So that’s the good news; we have a solid foundation. But there are many barriers to broadband expansion and competition in Maine, including geographical barriers (rural sparsely-populated areas) that discourage commercial profit-driven development, and also opposition from  incumbent telecom companies who strive to make pole attachment difficult and lobby (and litigate) against community-owned networks.

Where market forces have failed to provide choice, quality of service, and modern speeds, a feasible solution is for communities to build their own networks, as Rockport did (see news story). Maine, with its Three-Ring Binder network, has the necessary “dark fiber” to allow communities and local service providers to connect and offer very fast speeds at lower prices than the incumbents.

Check these informative resources to learn more about the national movement for community-owned broadband.


As a software company owner and resident, my vision for Maine in the 21st century is for us to become a State with the highest percentage of its population connected via Gigabit Fiber networks —to each other, and to the world.

Why “Gigabit”? It’s all about the speed of getting things done.

Many professional services will benefit from faster downloads and uploads, including:

  • remote medical imaging/diagnostics (aka telehealth)
  • video production
  • consumer cloud services like offsite hard-drive backups
  • sharing big data with AI computing engines for business analysis
  • streaming virtual reality data for field-augmented holographic vision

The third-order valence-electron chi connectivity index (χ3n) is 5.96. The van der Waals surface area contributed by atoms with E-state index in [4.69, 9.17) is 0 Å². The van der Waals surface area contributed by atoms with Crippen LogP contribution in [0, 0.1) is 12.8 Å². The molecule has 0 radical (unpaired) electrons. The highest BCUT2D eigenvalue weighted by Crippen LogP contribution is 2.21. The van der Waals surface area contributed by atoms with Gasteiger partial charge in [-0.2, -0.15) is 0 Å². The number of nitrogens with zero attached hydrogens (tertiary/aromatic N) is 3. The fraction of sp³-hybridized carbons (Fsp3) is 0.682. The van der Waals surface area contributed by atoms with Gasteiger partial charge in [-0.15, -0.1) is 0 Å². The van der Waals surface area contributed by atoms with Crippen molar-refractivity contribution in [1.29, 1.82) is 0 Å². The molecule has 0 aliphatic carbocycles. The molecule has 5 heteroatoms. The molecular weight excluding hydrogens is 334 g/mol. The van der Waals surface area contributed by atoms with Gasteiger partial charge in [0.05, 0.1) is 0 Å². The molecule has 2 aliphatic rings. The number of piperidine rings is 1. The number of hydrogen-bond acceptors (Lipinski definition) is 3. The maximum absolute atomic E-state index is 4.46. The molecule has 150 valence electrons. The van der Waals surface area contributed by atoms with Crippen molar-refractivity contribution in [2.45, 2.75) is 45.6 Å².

• video conferencing
  • smart building controls

We especially need improvements to our upload speeds, where the lopsided difference is indefensible by existing providers (it’s about economics, not physics).

Quick quiz: do you know why your office downloads are (somewhat) fast, but upload speeds are slow, at around 5Mb or 10Mb? Short answer: internet providers built out their networks as if the internet was passive TV; we can consume data but we can’t easily “broadcast” or publish anything ourselves.


21st Century states need Gigabit speed, which is 1,000 Mbps. To compare: currently most of us with Cable internet access in Maine have a top speed of 50Mb for downloads / 5Mb for uploads. (Note again the huge disparity between upload and download speed.)

To understand how measurements are made, learn this simple rule:  Bytes are for storage, bits are for data”  and the ratio of:  1 Byte = 8 bits.

So this means you could describe speeds or file sizes interchangeably, by converting “bits-to-bytes” but it’s best to stick with the B (storage)or b (data) as appropriate.

e.g.  8Gb (speed) = 1GB (file size), and 1Gb (speed) = 125MB (file size).
You’ll note that 125 x 8 = 1,000

Here’s a chart with common examples of file sizes versus the data transfer speeds it would take to download: